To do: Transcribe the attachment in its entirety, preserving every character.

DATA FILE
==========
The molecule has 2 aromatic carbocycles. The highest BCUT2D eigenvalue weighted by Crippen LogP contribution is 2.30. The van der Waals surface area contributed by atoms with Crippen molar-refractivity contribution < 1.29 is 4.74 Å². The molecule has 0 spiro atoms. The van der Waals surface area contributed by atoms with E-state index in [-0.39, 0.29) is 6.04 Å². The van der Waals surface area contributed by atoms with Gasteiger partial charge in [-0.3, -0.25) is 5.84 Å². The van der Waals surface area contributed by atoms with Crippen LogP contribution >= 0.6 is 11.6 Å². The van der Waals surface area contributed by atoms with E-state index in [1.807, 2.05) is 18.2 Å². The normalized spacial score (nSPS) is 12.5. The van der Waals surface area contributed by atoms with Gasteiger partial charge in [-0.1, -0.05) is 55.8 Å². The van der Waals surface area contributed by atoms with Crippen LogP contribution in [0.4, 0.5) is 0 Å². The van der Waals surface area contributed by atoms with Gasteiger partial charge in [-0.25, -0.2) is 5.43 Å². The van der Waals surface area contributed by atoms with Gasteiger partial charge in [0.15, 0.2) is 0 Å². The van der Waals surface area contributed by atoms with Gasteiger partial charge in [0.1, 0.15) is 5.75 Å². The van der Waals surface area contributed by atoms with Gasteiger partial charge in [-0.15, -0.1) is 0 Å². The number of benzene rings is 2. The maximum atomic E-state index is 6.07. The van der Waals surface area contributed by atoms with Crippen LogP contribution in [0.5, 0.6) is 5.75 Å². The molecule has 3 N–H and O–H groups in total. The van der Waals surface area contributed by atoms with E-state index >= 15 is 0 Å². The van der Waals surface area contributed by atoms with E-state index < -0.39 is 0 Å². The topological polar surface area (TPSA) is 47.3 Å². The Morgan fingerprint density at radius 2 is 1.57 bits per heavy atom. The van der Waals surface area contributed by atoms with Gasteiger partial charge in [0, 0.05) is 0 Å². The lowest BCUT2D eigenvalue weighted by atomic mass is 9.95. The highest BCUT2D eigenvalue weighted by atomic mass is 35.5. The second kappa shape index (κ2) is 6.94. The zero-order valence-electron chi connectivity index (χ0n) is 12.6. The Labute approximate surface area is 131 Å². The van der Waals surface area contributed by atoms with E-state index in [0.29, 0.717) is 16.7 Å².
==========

The molecule has 2 aromatic carbocycles. The highest BCUT2D eigenvalue weighted by Crippen LogP contribution is 2.30. The van der Waals surface area contributed by atoms with Crippen molar-refractivity contribution < 1.29 is 4.74 Å². The molecule has 0 spiro atoms. The van der Waals surface area contributed by atoms with E-state index in [-0.39, 0.29) is 6.04 Å². The van der Waals surface area contributed by atoms with Gasteiger partial charge in [-0.3, -0.25) is 5.84 Å². The van der Waals surface area contributed by atoms with Crippen LogP contribution >= 0.6 is 11.6 Å². The van der Waals surface area contributed by atoms with E-state index in [1.807, 2.05) is 18.2 Å². The normalized spacial score (nSPS) is 12.5. The van der Waals surface area contributed by atoms with Gasteiger partial charge in [-0.1, -0.05) is 55.8 Å². The van der Waals surface area contributed by atoms with Crippen LogP contribution in [0.4, 0.5) is 0 Å². The van der Waals surface area contributed by atoms with Gasteiger partial charge in [-0.25, -0.2) is 5.43 Å². The van der Waals surface area contributed by atoms with Gasteiger partial charge in [0.15, 0.2) is 0 Å². The van der Waals surface area contributed by atoms with Gasteiger partial charge in [0.1, 0.15) is 5.75 Å². The van der Waals surface area contributed by atoms with Gasteiger partial charge in [-0.15, -0.1) is 0 Å². The number of benzene rings is 2. The maximum atomic E-state index is 6.07. The van der Waals surface area contributed by atoms with Crippen LogP contribution in [0.5, 0.6) is 5.75 Å². The molecule has 3 N–H and O–H groups in total. The van der Waals surface area contributed by atoms with E-state index >= 15 is 0 Å². The van der Waals surface area contributed by atoms with E-state index < -0.39 is 0 Å². The topological polar surface area (TPSA) is 47.3 Å². The Morgan fingerprint density at radius 2 is 1.57 bits per heavy atom. The van der Waals surface area contributed by atoms with Gasteiger partial charge in [0, 0.05) is 0 Å². The lowest BCUT2D eigenvalue weighted by atomic mass is 9.95. The highest BCUT2D eigenvalue weighted by atomic mass is 35.5. The second kappa shape index (κ2) is 6.94. The zero-order valence-electron chi connectivity index (χ0n) is 12.6. The Labute approximate surface area is 131 Å². The van der Waals surface area contributed by atoms with E-state index in [0.29, 0.717) is 16.7 Å².